The principle is just as true in its application to Christian life. When one is conscious of his spiritual graces--the beauty of these graces is marred. When a man knows that he is humble--his humility vanishes. When one has to make efforts to be generous, patient, or unselfish--he has yet much to learn about these elements. The highest reach in Christian character, brings the disciple back to the simplicity of a little child, when he is utterly unconscious of the splendor of his character in Heaven's sight. This is the culmination--but it takes many years ofttimes to attain to such completeness.

      Take piano-playing. You listen entranced to the skillful performer. His fingers fly over the keys, and wander effortlessly over the chords, up and down the octaves--and the music thrills you. You are utterly amazed at the skill he exhibits; yet it seems no effort to him; he does it all as easily as the bird sings its morning song in the grove. This is the ultimate of his art; but it was not always so. Behind what you now see and hear--lie long, patient years of weary, toilsome learning, and tedious, exhausting practice, when he had to pick out each separate note on the key-board, then pass to the next, and search for that.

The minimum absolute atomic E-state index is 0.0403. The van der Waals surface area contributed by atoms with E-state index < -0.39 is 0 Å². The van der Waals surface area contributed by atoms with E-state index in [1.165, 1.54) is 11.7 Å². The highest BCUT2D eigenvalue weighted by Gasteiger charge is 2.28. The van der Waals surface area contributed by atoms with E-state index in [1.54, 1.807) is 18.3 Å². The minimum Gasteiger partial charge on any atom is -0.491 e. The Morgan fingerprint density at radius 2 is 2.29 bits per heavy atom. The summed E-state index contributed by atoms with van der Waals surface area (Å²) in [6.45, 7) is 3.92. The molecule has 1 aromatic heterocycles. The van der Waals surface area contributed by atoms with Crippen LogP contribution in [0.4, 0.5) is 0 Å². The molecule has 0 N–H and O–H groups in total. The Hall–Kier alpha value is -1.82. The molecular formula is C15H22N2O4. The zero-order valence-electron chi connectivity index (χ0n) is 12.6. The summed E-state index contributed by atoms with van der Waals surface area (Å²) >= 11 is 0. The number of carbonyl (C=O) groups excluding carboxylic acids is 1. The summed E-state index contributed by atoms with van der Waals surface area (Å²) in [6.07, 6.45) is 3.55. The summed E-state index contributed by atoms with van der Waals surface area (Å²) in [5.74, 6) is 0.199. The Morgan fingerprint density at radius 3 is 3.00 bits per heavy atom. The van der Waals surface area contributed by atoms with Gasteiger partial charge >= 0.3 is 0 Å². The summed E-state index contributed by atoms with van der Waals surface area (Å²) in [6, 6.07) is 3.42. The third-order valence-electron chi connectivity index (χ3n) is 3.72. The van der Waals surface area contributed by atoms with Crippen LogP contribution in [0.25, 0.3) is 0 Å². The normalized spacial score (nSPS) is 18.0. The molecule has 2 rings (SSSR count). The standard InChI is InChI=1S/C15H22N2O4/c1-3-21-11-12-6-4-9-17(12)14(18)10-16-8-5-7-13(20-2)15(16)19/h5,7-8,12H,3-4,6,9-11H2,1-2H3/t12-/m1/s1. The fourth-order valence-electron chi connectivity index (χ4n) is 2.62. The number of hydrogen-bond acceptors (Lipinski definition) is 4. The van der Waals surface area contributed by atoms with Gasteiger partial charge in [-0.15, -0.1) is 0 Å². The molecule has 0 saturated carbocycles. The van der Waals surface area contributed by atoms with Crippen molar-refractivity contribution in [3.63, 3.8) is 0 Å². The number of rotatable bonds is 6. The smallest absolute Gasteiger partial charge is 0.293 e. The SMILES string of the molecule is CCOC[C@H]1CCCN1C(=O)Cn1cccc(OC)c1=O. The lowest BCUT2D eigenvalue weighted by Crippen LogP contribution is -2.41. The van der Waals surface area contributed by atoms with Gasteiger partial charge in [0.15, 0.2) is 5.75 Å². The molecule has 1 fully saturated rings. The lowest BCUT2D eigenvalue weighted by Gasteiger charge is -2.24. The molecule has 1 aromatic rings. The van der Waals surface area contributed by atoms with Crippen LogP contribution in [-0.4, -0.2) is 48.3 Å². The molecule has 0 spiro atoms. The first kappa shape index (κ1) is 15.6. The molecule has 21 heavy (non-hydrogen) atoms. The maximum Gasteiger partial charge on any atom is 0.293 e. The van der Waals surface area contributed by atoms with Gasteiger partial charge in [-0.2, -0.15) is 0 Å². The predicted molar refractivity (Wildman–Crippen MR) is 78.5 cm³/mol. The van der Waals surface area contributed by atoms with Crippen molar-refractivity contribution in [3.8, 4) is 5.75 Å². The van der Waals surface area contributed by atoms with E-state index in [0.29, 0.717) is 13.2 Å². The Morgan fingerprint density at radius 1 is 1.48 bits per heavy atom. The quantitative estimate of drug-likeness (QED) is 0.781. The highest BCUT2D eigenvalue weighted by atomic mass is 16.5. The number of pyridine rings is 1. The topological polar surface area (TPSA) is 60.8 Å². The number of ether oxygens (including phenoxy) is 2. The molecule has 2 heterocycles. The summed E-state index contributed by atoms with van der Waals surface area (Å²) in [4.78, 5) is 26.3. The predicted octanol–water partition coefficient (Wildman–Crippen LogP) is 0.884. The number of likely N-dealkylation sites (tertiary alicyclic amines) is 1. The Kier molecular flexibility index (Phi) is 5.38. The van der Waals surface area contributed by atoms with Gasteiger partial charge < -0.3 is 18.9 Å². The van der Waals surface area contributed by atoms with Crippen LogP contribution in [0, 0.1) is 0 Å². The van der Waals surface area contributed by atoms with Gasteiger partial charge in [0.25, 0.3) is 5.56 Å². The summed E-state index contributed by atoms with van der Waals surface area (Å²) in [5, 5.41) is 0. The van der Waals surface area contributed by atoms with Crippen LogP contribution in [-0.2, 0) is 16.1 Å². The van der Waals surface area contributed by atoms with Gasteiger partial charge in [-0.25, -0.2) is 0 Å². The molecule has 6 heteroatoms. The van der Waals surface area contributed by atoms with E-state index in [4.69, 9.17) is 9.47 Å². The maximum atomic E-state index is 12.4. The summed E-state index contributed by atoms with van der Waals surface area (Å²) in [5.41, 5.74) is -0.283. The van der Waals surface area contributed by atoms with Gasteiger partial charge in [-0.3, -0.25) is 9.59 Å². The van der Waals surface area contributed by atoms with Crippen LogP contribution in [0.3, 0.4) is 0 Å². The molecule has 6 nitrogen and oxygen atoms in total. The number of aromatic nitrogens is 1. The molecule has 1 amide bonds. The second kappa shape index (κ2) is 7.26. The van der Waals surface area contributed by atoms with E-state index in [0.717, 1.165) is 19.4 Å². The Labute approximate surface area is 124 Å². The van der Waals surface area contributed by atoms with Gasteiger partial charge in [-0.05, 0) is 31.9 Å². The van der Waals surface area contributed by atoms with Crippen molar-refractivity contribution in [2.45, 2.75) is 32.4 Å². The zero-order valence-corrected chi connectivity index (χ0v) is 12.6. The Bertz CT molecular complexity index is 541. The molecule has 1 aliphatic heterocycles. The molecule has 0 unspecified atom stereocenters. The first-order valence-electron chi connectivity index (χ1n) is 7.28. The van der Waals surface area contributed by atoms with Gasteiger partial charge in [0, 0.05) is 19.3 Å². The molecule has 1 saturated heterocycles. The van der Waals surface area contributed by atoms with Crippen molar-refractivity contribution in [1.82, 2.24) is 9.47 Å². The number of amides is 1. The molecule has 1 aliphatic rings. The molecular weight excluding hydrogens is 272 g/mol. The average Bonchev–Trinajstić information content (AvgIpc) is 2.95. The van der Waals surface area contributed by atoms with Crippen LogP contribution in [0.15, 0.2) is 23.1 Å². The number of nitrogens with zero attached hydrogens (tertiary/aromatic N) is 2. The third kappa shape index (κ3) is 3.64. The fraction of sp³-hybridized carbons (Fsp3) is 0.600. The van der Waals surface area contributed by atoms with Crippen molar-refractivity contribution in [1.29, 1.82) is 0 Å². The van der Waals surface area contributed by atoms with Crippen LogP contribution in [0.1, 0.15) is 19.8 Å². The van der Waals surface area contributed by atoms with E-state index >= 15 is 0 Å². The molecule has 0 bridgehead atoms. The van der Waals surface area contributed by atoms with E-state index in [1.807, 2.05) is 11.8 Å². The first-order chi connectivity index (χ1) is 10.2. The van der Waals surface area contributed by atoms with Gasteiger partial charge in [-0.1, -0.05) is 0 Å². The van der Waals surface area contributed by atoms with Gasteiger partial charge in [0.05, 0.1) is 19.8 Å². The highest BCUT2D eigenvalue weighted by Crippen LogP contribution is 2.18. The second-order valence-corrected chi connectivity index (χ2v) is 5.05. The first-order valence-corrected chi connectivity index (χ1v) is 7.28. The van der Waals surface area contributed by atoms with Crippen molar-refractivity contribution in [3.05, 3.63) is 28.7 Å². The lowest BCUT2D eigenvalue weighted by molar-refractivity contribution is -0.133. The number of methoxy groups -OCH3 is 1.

So you see a Christian who is very patient, or has great meekness. He is not easily provoked. When he is insulted, his face grows a little pale--but there is no outburst; no anger clouds his brow; no passionate word escapes his lips; he rules his own spirit; he speaks the soft answer, or is silent; or, he has wondrous Christian joy. He has sorrows--but amid them all, his heart rejoices. His life is a "song in the night," or he has attained rare, almost unearthly, spirituality. He seems to have actual converse with heaven. A celestial brightness clings to him. He walks the earth as if he were a visitant from another world; his daily life is a prayer, breathing out a silent, unconscious influence of heavenliness, as a sweet flower pours out fragrance on the common air. Or he lives a Christian life of superior nobleness. He displays the graces of the Spirit in unusual measure. He manifests Christ's hidden life wherever he goes. His life is one of great usefulness, as, with beautiful unselfishness, he ministers to the good of others. His heart is touched by every cry of distress, and his hand goes out to give relief to all suffering and need--and all this costs no effort! It appears easy and natural for him to be just such a Christian, and he seems unconscious of any pre-eminent attainments.